While this may seem like a scary endeavor when you first get started, it’s really not.
Typically, you will find your local auction with a simple Google search. If the internet fails you, there’s always the phone. Every time I’ve had a question and couldn’t locate the answer online, I’ve picked up the phone and called the tax assessor’s office. They will typically have a person or department that specifically deals with the tax sale. Simply ask them where you can find the tax sale info and they will generally happily point you where to go.
Most of the online auctions you’re likely to deal with will fall into 1 of these 3 sources:
1. Bid 4 Assets
2. Private Auction Program
3. Legal Representative For The County
Bid 4 Assets – This is a very popular website used by counties all over the country. It can be found online at http://www.bid4assets.com. They have a special section just for county tax sales that lists each county along with its auction date.
Each county link will give you the dates of the auction, contact information for the county, bidder deposit requirements and the property list in multiple formats. There is a ton of great information that is provided for free about each county. I highly recommend going through and reading each document provided, especially if you are attending your first auction in that county.
Private Auction Program – Private software is typically run by a 3rd party provider on behalf of a county. For example, San Bernardino County in California uses software by Grant Street Group. In this setup, everything is branded to the individual county as you can see here: https://sbcounty.mytaxsale.com/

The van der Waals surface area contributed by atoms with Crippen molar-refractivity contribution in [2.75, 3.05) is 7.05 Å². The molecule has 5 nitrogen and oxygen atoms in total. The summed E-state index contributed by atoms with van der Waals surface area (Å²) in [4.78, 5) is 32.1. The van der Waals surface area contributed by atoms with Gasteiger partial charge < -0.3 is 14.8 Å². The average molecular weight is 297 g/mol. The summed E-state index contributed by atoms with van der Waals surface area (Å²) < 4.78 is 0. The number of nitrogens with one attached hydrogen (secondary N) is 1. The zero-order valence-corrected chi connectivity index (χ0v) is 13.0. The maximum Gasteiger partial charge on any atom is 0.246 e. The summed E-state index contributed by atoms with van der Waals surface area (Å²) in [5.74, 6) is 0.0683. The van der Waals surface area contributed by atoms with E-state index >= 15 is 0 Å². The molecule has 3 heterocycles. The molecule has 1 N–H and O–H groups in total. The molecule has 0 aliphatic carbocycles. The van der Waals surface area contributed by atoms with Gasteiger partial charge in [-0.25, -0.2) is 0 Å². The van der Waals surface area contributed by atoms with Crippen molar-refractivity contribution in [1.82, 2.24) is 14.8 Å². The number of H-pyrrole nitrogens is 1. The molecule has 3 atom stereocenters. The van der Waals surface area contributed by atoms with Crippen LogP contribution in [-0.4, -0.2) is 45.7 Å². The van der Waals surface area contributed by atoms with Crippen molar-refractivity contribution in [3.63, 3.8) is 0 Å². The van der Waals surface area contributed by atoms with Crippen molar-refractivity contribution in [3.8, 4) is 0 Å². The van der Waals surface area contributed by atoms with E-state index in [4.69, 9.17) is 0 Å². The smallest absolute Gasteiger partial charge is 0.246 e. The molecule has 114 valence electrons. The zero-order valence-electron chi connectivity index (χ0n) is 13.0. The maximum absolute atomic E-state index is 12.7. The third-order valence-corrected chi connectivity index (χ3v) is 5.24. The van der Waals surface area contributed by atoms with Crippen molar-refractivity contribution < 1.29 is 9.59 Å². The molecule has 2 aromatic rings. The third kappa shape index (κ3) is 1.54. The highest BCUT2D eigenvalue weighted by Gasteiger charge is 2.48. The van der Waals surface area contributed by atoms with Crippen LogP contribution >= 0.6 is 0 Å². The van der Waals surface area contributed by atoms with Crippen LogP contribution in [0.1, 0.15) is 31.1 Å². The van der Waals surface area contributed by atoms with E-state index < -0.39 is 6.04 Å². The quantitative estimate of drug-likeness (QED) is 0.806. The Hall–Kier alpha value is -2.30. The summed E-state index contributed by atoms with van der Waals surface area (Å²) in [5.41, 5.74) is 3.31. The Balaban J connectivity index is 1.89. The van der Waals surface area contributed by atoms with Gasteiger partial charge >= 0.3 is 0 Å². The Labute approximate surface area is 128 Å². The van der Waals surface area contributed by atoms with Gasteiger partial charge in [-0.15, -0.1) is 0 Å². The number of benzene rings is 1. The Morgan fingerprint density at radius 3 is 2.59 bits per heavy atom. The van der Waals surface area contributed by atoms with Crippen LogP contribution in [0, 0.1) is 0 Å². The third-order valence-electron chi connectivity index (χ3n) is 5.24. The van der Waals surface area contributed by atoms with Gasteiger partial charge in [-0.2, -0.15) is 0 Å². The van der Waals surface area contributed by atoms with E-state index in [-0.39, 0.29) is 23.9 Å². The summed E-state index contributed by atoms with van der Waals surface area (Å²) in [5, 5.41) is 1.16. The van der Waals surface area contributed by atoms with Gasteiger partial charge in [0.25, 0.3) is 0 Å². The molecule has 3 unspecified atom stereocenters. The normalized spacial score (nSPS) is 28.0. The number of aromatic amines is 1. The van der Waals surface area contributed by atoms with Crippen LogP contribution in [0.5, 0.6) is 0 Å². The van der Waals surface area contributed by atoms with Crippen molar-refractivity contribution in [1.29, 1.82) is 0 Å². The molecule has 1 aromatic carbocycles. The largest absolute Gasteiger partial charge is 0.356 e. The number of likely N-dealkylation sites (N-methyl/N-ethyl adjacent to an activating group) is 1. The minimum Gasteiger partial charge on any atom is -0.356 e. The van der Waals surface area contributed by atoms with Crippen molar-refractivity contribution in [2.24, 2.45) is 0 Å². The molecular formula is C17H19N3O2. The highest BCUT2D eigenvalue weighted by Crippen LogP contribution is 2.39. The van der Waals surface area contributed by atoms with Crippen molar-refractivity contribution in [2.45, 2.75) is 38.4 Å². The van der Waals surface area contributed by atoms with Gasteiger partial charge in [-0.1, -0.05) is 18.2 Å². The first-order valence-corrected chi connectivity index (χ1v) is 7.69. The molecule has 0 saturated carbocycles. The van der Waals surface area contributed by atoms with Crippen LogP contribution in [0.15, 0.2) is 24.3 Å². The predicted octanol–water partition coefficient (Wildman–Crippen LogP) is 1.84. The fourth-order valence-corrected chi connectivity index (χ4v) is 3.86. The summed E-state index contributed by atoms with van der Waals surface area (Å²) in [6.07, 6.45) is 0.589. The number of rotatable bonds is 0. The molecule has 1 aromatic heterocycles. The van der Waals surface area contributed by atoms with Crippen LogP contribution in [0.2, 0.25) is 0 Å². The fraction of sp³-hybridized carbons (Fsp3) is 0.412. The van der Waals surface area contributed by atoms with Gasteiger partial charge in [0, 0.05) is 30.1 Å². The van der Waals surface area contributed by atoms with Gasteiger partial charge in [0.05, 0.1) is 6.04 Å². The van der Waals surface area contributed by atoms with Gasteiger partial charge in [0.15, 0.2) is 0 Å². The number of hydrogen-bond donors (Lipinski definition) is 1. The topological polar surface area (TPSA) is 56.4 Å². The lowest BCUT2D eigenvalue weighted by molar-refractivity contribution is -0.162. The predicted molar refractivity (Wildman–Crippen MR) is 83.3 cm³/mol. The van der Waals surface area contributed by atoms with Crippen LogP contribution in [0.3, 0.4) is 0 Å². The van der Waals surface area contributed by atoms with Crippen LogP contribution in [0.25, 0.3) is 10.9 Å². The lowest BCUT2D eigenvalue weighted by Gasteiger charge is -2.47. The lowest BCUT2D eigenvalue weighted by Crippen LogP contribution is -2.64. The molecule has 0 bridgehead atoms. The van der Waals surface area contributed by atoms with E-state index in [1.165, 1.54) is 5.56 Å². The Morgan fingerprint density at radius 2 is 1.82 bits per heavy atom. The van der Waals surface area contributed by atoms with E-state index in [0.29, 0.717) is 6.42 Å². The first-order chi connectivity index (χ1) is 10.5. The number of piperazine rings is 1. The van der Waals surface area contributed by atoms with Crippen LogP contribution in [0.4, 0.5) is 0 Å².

They offer a wealth of local information and typically include past auction results. Again, I highly recommend reading through all of the information provided. A pro tip here is paying close attention to the previous auction results.
Legal Representative for The County – Some counties don’t get involved with the tax auction process at all. In this scenario, you’ll find a separate company (or multiple) running the complete auction. This is the trickiest scenario when you’re first getting started in these counties because you never know what you’re getting into. A perfect example of this is Los Angeles county in California. I chose this county because they have the most confusing setup that I’ve experienced to date.
Los Angeles County has a hybrid setup where you’ll find different Law Groups, Investment Brokers and even Bid 4 Assets conducting sales for them both in person and online. The most recent sale was carried out by the investment company Kennedy Wilson. The auction was conducted in person AND accepted bids through its live online bidding platform. If you run into this with your own county, don’t get frustrated, just treat each auction as its own independent entity.
Thank you so much for reading and for being a part of the TAI Community!